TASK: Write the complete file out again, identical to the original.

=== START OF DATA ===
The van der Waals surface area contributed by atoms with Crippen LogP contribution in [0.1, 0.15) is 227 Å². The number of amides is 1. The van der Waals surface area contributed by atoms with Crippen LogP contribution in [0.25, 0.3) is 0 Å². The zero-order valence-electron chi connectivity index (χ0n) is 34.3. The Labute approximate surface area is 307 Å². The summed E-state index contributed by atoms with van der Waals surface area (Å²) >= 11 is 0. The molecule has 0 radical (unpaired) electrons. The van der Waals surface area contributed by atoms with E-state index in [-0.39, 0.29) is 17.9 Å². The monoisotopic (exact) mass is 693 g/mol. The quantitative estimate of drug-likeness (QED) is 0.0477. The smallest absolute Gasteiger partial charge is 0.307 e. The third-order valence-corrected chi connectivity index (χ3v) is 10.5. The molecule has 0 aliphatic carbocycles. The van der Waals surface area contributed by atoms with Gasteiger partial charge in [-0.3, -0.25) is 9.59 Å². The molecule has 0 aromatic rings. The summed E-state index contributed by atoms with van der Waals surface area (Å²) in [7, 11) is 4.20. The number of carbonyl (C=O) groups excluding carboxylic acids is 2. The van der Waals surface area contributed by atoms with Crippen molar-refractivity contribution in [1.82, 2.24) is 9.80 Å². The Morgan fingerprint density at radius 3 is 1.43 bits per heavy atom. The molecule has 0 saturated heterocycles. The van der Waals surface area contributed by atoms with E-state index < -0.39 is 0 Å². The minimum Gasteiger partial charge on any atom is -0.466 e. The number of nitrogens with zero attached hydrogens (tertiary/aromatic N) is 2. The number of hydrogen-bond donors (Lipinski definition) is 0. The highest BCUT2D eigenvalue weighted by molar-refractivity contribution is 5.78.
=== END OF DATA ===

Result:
The van der Waals surface area contributed by atoms with Crippen LogP contribution in [0.1, 0.15) is 227 Å². The number of amides is 1. The van der Waals surface area contributed by atoms with Crippen LogP contribution in [0.25, 0.3) is 0 Å². The zero-order valence-electron chi connectivity index (χ0n) is 34.3. The Labute approximate surface area is 307 Å². The summed E-state index contributed by atoms with van der Waals surface area (Å²) >= 11 is 0. The molecule has 0 radical (unpaired) electrons. The van der Waals surface area contributed by atoms with E-state index in [-0.39, 0.29) is 17.9 Å². The monoisotopic (exact) mass is 693 g/mol. The quantitative estimate of drug-likeness (QED) is 0.0477. The smallest absolute Gasteiger partial charge is 0.307 e. The third-order valence-corrected chi connectivity index (χ3v) is 10.5. The molecule has 0 aliphatic carbocycles. The van der Waals surface area contributed by atoms with Gasteiger partial charge in [-0.3, -0.25) is 9.59 Å². The molecule has 0 aromatic rings. The summed E-state index contributed by atoms with van der Waals surface area (Å²) in [7, 11) is 4.20. The number of carbonyl (C=O) groups excluding carboxylic acids is 2. The van der Waals surface area contributed by atoms with Crippen molar-refractivity contribution in [1.82, 2.24) is 9.80 Å². The Morgan fingerprint density at radius 3 is 1.43 bits per heavy atom. The molecule has 0 saturated heterocycles. The van der Waals surface area contributed by atoms with E-state index < -0.39 is 0 Å². The minimum Gasteiger partial charge on any atom is -0.466 e. The number of nitrogens with zero attached hydrogens (tertiary/aromatic N) is 2. The number of hydrogen-bond donors (Lipinski definition) is 0. The highest BCUT2D eigenvalue weighted by molar-refractivity contribution is 5.78.